With A President nicknamed ”Poppy” in the White House, Americans are once again expected to heed the curious rituals of the Ivy League. At least that’s one way of accounting for Geoffrey Wolff’s novel of manners about undergraduate life at Princeton during the late ’50s. Not that this precisely rendered, bittersweet reminiscence of the Princeton institution known as ”Bicker” — and as fraternity rush everywhere else — takes a worshipful stance toward the world it portrays. Quite the opposite. Simply that the novel cannot help evoking a strong response in readers uncomfortable with the idea of an American aristocracy.
Since he has suspect social credentials much like Wolff’s own — as readers familiar with his memoir The Duke of Deception will note — protagonist Nathaniel Clay is an unlikely candidate for one of Princeton’s better eating clubs in those days. Besides coming from unfashionable Seattle and having attended a public high school, Clay has a Jewish mother and a drunken father who compiled a legendarily bad academic record and incurred massive debts at Princeton before dying under embarrassing circumstances. ”It’s a story one hears,” his aristocratic roommate informs him.
Were Nathaniel not so naive he’d know better than to expect social acceptance. But the boy is smitten with it all. Smitten with the beauty of the Princeton campus, with the brilliance of his professors, and most of all with the stunning self-confidence and seeming generosity of his well-connected roommates: Booth Tarkington Griggs III and Pownall Hamm, graduates of St. Paul’s, oarsmen in the varsity shell, and the most sympathetically rendered preppies since Holden Caulfield. Within no time, they’ve got Nathaniel crashing debutante balls and dancing to the Lester Lanin orchestra.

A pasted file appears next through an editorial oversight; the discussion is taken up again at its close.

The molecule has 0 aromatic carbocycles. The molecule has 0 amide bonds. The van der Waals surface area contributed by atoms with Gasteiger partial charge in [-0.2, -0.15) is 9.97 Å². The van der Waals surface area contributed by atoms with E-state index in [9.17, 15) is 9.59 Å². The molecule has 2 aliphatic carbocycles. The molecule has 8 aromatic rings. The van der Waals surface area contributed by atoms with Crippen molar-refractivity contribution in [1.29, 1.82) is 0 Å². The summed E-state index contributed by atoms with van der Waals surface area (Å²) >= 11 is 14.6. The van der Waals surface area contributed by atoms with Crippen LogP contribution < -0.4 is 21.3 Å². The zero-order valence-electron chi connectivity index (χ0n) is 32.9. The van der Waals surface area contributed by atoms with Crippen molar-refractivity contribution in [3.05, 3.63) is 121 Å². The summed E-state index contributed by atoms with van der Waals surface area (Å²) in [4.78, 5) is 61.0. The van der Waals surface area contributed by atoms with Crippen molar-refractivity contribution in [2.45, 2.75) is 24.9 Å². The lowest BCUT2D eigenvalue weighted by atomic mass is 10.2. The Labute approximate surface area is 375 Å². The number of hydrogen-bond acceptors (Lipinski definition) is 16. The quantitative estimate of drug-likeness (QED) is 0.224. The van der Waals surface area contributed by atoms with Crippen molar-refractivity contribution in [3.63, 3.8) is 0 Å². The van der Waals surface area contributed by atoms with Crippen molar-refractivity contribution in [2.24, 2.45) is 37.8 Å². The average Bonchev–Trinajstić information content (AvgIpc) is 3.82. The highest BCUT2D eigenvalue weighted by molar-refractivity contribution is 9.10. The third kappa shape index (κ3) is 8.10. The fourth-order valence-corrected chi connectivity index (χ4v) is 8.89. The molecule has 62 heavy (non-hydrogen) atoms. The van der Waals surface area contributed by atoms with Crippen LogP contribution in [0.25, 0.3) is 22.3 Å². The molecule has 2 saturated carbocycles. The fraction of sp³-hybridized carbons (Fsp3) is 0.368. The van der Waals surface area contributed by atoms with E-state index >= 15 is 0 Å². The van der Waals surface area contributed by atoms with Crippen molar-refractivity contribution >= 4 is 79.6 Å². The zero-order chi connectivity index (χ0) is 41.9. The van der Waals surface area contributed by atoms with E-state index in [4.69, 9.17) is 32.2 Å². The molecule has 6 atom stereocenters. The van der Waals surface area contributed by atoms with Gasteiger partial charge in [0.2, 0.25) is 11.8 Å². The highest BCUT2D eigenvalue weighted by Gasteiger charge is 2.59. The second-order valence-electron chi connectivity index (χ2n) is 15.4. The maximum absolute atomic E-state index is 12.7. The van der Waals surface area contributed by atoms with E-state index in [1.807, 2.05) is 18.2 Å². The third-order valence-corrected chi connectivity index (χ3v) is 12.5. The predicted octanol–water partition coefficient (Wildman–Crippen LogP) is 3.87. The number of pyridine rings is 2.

What Booth and Pownall can’t quite bring themselves to tell their roommate, however, is that regardless of his awe and admiration he simply won’t do. Not in their eyes, of course, but in the eyes of their fellow aristocrats with whom they cannot imagine making an open break. In scenes as painful as they are funny, Wolff measures his protagonist’s discomfort with the detail and exactitude of a seismograph. If Nathaniel the would-be clubman suffers humiliation, Nathaniel the suitor — hopelessly in love with a very beautiful and socially ambitious Briarcliff girl — suffers guilt as well. ”He was ashamed to have acted badly,” Nathaniel realizes, ”and he was ashamed that she had acted badly, and he was ashamed to love her, and he was ashamed to be ashamed to love her.”
Unfortunately for the novel’s latter third, the uncertainty that makes an undergraduate appealing is less becoming in a grown man. Leaving Princeton, The Final Club also leaves behind its sense of direction. Wolff gives the reader an episodic rendering of his protagonist’s 20 years since graduation, but apart from brilliant interludes like Pownall Hamm’s Alcoholics Anonymous confession to his classmates at their 10th reunion, The Final Club seems to run out of energy roughly 100 pages before it ends. The novel’s first couple of hundred pages, however, make it well worth the price of admission. B+